Why Using THC Is Good for the Eyes
These days the list of illnesses that cannabis medicines can be used for grows every day, with research studies being done left and right to test its efficacy against different symptoms and disorders. Most attention is focused on CBD because of its lack of psychoactive effects, while THC is often left out. However, it was found early on that THC is good for the eyes, and has been used to treat conditions like glaucoma for decades.
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Medical cannabis back in the day
Before getting into the restart of medical cannabis in more recent decades, let’s go over some facts about the use of cannabis in medicine. Essentially, it’s been used in medicine for thousands of years, long before it was co-opted by Western medicine in the 1800’s, and then re-introduced once again after a period of enforced illegalization. It’s a part of two of the oldest medicinal traditions, Ayurvedic and Traditional Chinese Medicine, both of which have multiple applications for the use of cannabis to treat tons of different ailments. It has been used in many other lesser-known medical traditions as well.
Prior to it being scheduled as a narcotic by the Single Convention on Narcotic Substances which forced a global illegalization, cannabis was being used in all types of Western medicine applications. In fact, it was listed in the United States Pharmacopoeia for the first time in 1850, but dropped from there in 1937 following the Marijuana Tax act. Before the laws changed, it could be found in tons of products, for almost anything. Most people, of course, had no real understanding of this, but it does show that cannabis was being used very heavily in the world of medicine. Considering how many countries were forced into illegalizing the plant, this was not confined to just the US.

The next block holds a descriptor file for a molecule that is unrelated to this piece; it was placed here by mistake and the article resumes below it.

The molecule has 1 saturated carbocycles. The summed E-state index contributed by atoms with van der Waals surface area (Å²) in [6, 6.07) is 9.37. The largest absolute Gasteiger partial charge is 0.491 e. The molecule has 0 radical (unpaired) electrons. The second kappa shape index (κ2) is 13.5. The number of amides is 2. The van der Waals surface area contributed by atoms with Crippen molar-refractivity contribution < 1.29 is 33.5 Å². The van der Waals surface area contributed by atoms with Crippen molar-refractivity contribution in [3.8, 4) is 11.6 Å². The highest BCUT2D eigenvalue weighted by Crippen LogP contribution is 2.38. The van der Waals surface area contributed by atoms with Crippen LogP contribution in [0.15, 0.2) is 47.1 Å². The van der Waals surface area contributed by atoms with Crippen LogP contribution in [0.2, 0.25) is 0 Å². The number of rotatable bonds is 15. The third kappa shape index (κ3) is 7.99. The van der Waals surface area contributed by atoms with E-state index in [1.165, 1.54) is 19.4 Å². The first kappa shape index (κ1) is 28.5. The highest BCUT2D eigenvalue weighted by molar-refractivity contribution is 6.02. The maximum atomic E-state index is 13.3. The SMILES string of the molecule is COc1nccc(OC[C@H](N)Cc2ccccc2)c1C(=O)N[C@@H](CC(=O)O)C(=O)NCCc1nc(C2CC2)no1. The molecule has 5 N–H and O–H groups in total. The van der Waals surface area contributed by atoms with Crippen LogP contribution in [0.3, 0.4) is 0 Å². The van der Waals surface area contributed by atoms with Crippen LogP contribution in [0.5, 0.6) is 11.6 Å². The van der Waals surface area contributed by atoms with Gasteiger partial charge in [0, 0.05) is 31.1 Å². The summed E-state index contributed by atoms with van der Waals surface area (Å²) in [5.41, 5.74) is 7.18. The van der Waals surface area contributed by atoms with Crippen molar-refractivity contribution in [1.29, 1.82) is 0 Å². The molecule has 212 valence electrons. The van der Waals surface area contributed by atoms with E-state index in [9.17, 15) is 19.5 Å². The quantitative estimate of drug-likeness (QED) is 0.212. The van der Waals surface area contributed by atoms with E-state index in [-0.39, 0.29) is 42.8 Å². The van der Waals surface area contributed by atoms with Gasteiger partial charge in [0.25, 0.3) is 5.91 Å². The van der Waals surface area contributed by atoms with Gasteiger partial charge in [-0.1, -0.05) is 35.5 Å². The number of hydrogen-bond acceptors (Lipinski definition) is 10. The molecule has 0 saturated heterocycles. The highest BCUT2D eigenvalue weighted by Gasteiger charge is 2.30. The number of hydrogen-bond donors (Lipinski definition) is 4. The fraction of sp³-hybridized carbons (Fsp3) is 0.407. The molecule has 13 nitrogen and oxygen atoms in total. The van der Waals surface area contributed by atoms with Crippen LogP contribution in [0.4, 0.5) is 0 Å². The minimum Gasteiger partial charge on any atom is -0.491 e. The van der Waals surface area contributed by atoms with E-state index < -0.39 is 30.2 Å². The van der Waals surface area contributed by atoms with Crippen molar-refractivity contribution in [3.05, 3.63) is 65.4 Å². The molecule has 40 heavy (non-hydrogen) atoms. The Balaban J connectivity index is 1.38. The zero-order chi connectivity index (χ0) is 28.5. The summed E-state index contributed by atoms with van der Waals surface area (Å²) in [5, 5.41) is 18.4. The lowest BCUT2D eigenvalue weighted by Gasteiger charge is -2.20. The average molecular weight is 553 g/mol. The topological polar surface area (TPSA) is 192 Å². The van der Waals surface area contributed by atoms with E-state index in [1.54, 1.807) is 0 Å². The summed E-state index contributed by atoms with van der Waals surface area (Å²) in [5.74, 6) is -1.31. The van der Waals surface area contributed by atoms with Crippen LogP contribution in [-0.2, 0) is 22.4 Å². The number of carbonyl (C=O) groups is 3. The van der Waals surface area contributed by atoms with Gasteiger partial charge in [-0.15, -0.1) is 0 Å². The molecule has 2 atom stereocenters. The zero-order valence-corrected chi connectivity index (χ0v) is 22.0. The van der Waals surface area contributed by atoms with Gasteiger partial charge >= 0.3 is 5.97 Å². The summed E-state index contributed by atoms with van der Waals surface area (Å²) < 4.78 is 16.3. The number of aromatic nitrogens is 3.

Cannabis has existed medicinally in essentially three stages. The first was everything up until the 1800’s when it was used in natural medicine traditions. The second stage was the original co-opting of the drug into Western medicine, and the third is the reintroduction back into Western medicine more recently.
It entered Western medicine for the first time in around 1842 when the Irish researcher Dr. William O’Shaughnessy published Bengal Dispensatory and Pharmacopoeia which included an entire 25 pages devoted to cannabis use in medicine. He started studying it back in 1933, when a part of the British East India Company, and saw it as beneficial for use with digestive issues, acute rheumatism, in dealing with pain, and for sedation, among other applications.
The restart of medical cannabis